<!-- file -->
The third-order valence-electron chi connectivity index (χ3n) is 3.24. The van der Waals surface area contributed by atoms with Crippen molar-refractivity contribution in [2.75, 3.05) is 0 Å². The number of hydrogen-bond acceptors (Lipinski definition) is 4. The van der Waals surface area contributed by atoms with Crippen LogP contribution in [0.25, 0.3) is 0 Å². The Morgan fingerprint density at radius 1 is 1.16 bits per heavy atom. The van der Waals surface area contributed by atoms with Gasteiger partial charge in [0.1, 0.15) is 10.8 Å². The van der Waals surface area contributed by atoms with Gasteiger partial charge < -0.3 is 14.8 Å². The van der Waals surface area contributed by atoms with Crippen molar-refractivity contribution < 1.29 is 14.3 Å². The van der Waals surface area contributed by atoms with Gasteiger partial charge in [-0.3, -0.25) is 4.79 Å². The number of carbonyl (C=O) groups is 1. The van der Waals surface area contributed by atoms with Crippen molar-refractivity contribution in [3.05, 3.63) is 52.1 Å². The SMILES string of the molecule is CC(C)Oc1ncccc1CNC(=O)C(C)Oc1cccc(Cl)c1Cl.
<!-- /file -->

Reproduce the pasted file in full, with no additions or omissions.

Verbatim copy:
The third-order valence-electron chi connectivity index (χ3n) is 3.24. The van der Waals surface area contributed by atoms with Crippen molar-refractivity contribution in [2.75, 3.05) is 0 Å². The number of hydrogen-bond acceptors (Lipinski definition) is 4. The van der Waals surface area contributed by atoms with Crippen LogP contribution in [0.25, 0.3) is 0 Å². The Morgan fingerprint density at radius 1 is 1.16 bits per heavy atom. The van der Waals surface area contributed by atoms with Gasteiger partial charge in [0.1, 0.15) is 10.8 Å². The van der Waals surface area contributed by atoms with Gasteiger partial charge < -0.3 is 14.8 Å². The van der Waals surface area contributed by atoms with Crippen molar-refractivity contribution < 1.29 is 14.3 Å². The van der Waals surface area contributed by atoms with Gasteiger partial charge in [-0.3, -0.25) is 4.79 Å². The number of carbonyl (C=O) groups is 1. The van der Waals surface area contributed by atoms with Crippen molar-refractivity contribution in [3.05, 3.63) is 52.1 Å². The SMILES string of the molecule is CC(C)Oc1ncccc1CNC(=O)C(C)Oc1cccc(Cl)c1Cl.